He did not specify whether or not the seat was inside the fuselage section that sits on the seabed at a depth of 28 meters (92 feet). The 30-meter-long (100-foot-long) part of the plane body with a wing attached was sighted Wednesday.
Rescuers believe that many of the bodies are still inside the main fuselage.
Soelistyo said the failure of the underwater examination of the wreckage left no option but to lift the fuselage, either by using floating balloons as the tail part was lifted early this week, or using cranes from tugboats. He did not say when the operation would start.
He added that one victim’s body was recovered on Friday, raising the total to 51…
..Earlier Friday, chief of operation of the agency, Suryadi Bambang Supriyadi said the wreckage that appears to be the cockpit was located by sonar imagery about 500 meters (yards) from the fuselage and partly embedded in the mud.”
Just spoken over the phone with the Commander Task Group for underwater search operations on board the MV Swift Rescue, SLTC Chow Khim Chong. He described to me how their sonar first detected the wreckage about 2km from where the tail was found earlier. They then sent the remotely operated vehicle to have visual confirmation before informing BASARNAS, the Indonesian search authority. The wreckage with wings was about 26m long. I asked Khim Chong to convey my thanks and appreciation to his crew. I’m sure Singaporeans are proud of them for their hard work. Attaching an audio-clip of the phone call.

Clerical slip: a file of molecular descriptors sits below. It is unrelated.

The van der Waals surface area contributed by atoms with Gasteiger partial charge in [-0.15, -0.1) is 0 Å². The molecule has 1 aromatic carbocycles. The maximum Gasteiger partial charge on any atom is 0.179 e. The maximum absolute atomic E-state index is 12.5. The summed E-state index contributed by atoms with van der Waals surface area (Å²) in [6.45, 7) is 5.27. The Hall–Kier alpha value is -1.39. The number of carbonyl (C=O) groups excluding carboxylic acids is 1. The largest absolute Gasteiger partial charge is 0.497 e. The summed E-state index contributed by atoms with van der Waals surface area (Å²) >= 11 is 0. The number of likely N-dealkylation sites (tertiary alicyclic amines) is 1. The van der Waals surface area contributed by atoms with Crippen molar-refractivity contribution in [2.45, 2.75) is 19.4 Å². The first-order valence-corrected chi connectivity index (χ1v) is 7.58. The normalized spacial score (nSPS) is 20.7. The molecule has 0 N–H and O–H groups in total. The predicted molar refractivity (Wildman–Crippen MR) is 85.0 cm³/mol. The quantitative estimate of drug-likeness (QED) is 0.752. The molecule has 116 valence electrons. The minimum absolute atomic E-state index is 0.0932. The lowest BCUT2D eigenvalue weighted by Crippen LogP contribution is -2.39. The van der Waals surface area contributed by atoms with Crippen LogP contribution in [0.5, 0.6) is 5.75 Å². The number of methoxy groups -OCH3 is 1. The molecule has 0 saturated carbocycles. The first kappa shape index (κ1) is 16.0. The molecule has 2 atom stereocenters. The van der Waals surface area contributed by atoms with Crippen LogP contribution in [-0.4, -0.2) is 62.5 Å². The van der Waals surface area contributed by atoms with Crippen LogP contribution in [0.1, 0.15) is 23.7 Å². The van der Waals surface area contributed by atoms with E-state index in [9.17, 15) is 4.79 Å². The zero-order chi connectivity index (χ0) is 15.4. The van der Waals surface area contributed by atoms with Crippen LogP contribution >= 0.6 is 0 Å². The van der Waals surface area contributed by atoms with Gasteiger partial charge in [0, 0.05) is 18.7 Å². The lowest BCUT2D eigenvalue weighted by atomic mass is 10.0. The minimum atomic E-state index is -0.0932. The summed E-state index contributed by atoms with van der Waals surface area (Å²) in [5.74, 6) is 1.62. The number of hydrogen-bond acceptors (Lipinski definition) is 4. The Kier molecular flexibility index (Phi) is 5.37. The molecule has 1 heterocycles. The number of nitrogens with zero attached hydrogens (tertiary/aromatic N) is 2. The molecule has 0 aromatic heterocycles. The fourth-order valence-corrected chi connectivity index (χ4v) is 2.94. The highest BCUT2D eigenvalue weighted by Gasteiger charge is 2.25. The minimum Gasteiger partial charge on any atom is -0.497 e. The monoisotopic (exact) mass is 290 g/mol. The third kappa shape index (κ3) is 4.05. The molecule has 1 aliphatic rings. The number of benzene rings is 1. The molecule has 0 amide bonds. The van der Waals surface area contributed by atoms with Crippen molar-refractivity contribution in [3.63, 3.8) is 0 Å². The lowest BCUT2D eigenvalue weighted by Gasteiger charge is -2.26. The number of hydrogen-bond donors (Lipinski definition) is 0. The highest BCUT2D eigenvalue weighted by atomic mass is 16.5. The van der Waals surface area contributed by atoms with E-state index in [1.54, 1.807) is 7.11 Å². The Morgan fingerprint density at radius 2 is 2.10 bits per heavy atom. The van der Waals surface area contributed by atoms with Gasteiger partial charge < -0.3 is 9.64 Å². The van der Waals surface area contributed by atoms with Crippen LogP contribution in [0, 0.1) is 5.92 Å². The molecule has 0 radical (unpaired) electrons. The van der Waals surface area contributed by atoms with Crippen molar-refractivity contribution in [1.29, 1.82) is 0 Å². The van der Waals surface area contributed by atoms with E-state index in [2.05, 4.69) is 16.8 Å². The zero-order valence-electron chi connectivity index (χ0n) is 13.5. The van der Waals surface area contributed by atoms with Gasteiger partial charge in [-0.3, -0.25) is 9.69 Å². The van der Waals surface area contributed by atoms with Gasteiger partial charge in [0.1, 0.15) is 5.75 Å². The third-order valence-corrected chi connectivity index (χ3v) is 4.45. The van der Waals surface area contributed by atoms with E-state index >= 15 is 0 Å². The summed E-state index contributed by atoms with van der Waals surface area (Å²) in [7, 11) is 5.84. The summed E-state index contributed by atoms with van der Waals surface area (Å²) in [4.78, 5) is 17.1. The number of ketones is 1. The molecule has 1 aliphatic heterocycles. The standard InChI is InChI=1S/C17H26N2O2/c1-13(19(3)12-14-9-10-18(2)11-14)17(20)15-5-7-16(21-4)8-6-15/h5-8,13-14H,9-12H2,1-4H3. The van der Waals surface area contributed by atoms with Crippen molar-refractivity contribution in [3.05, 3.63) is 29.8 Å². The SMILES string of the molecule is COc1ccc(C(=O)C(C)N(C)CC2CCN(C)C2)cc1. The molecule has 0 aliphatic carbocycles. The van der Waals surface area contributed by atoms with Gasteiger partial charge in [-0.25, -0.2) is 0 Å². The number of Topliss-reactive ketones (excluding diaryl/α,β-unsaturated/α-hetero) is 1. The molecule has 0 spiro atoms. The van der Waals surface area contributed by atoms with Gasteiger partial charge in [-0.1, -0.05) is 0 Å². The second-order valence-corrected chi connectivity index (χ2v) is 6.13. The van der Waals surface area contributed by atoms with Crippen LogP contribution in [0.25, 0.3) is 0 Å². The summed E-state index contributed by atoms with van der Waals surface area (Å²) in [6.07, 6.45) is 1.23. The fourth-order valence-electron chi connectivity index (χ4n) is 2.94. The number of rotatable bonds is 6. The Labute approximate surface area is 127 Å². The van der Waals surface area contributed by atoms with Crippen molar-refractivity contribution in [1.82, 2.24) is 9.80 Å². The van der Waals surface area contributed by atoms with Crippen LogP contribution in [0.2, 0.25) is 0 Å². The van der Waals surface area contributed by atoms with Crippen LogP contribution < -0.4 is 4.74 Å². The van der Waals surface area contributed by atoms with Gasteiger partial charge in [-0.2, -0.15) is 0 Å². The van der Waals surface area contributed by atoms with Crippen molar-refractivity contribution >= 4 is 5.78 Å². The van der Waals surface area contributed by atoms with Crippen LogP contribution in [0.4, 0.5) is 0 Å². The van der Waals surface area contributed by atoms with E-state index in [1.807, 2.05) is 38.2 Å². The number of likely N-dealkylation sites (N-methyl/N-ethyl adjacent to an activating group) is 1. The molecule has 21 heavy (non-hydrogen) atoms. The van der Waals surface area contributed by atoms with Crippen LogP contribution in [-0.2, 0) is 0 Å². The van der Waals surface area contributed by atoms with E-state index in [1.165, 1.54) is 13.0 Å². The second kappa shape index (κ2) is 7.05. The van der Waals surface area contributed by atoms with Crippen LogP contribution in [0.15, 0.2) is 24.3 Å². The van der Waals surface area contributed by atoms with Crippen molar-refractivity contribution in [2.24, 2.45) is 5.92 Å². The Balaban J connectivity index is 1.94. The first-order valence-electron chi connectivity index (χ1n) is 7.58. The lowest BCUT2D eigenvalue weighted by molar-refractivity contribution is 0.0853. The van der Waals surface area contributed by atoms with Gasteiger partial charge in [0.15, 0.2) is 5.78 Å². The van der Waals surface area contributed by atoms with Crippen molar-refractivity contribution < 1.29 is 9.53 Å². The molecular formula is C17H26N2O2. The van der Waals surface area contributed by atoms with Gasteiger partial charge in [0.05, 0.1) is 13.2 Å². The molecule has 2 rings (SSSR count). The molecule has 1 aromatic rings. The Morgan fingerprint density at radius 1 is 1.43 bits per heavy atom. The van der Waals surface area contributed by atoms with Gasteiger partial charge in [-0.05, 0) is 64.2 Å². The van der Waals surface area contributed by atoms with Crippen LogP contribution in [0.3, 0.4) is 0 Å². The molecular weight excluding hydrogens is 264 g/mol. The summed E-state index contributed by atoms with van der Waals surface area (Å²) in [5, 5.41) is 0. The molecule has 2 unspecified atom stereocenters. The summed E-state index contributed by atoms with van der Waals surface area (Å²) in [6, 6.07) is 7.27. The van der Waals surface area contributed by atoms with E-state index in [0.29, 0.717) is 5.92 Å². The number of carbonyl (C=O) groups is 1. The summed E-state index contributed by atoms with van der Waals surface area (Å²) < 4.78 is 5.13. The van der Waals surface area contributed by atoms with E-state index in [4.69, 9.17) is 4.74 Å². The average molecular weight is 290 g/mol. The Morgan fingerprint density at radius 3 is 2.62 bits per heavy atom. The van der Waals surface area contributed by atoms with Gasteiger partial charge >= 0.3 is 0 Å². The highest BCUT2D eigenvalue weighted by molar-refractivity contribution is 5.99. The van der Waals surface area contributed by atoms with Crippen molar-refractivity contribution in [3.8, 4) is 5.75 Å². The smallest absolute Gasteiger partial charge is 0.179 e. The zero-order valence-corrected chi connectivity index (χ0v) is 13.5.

– Ng Eng Hen
“Reports from the field are trickling in… There is means to guarantee that the following make sense or accurate. This is a speculation warning.